"Military service recruits used to account for up to 35 per cent a few years ago, when we needed to reunite Lebanese youths in a single national institution after the [1975-1990] civil war."


Civil war split


In January 2005, the Lebanese parliament voted to scrap compulsory military service, with the act due to come into effect two years after the law was published and immediately installed opt-out options for those who live abroad, study or those who have a family member in the service.


Lebanon's army split during the civil war years, and was reunited after the end of the conflict. It now numbers about 60,000 troops.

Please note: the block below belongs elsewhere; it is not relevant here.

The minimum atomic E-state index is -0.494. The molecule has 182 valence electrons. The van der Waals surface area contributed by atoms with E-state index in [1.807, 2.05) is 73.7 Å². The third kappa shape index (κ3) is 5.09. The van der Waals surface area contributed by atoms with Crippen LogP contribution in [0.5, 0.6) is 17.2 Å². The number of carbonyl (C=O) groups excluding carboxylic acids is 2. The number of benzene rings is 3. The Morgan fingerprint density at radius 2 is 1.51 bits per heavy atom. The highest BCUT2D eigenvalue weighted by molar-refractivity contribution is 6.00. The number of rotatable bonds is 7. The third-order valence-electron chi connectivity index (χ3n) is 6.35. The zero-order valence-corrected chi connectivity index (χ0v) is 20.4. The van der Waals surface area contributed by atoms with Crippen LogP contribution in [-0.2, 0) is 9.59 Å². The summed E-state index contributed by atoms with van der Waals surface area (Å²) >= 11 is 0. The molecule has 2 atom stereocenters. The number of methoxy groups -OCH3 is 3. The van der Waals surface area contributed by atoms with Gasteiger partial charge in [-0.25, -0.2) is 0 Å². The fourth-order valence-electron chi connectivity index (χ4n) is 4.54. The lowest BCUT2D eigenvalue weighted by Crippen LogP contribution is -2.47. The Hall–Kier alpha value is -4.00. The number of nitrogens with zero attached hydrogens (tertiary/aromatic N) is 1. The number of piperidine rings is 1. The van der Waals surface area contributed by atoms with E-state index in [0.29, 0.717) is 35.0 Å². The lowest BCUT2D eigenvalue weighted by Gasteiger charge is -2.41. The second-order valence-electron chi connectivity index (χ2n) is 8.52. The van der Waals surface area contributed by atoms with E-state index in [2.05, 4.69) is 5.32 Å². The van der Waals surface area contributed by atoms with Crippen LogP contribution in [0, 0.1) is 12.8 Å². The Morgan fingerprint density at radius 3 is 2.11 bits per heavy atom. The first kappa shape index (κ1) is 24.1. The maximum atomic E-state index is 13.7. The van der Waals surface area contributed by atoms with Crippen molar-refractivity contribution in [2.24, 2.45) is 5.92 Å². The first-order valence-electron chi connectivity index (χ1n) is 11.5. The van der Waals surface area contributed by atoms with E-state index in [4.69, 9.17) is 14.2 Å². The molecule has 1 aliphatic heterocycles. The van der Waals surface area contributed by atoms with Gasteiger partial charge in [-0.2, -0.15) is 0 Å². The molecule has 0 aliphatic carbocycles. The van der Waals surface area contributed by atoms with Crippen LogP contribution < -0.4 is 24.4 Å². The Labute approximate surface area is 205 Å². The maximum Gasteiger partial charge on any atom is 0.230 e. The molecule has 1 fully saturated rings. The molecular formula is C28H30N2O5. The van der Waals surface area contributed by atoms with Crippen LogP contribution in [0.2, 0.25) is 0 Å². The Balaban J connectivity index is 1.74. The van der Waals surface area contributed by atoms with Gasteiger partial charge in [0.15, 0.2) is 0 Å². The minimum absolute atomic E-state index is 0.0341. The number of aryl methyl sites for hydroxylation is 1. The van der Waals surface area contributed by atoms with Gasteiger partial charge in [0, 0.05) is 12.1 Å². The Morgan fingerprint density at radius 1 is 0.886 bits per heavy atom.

Backed by UN peacekeepers, the army was deployed in south Lebanon up to the border with Israel last year for the first time in years following the Jewish state's war with the Lebanese Shia group Hezbollah.


The Lebanese army engaged in its first border clash with Israeli forces last Wednesday, without causing casualties, and in a rare action the next day its troops confiscated a truck-load of weapons belonging to Hezbollah.